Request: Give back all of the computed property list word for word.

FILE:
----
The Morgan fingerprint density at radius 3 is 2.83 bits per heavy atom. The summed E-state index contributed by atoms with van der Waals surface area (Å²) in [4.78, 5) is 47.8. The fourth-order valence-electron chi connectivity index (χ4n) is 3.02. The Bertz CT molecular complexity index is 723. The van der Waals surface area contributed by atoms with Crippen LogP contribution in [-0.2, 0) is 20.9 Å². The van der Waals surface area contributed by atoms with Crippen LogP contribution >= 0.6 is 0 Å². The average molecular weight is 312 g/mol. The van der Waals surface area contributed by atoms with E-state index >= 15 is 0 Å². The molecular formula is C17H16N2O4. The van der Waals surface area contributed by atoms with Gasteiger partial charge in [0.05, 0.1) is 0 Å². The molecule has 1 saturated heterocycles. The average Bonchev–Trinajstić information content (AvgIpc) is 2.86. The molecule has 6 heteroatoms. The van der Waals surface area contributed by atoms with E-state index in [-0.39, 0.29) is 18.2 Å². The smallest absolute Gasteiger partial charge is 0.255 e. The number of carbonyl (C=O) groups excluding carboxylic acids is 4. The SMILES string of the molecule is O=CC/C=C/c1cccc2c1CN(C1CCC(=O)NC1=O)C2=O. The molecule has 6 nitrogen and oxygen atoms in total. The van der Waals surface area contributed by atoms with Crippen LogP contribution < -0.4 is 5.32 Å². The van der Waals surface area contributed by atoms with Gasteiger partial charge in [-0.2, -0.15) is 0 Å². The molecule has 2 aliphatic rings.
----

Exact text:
The Morgan fingerprint density at radius 3 is 2.83 bits per heavy atom. The summed E-state index contributed by atoms with van der Waals surface area (Å²) in [4.78, 5) is 47.8. The fourth-order valence-electron chi connectivity index (χ4n) is 3.02. The Bertz CT molecular complexity index is 723. The van der Waals surface area contributed by atoms with Crippen LogP contribution in [-0.2, 0) is 20.9 Å². The van der Waals surface area contributed by atoms with Crippen LogP contribution >= 0.6 is 0 Å². The average molecular weight is 312 g/mol. The van der Waals surface area contributed by atoms with E-state index >= 15 is 0 Å². The molecular formula is C17H16N2O4. The van der Waals surface area contributed by atoms with Gasteiger partial charge in [0.05, 0.1) is 0 Å². The molecule has 1 saturated heterocycles. The average Bonchev–Trinajstić information content (AvgIpc) is 2.86. The molecule has 6 heteroatoms. The van der Waals surface area contributed by atoms with E-state index in [-0.39, 0.29) is 18.2 Å². The smallest absolute Gasteiger partial charge is 0.255 e. The number of carbonyl (C=O) groups excluding carboxylic acids is 4. The SMILES string of the molecule is O=CC/C=C/c1cccc2c1CN(C1CCC(=O)NC1=O)C2=O. The molecule has 6 nitrogen and oxygen atoms in total. The van der Waals surface area contributed by atoms with Crippen LogP contribution < -0.4 is 5.32 Å². The van der Waals surface area contributed by atoms with Gasteiger partial charge in [-0.2, -0.15) is 0 Å². The molecule has 2 aliphatic rings.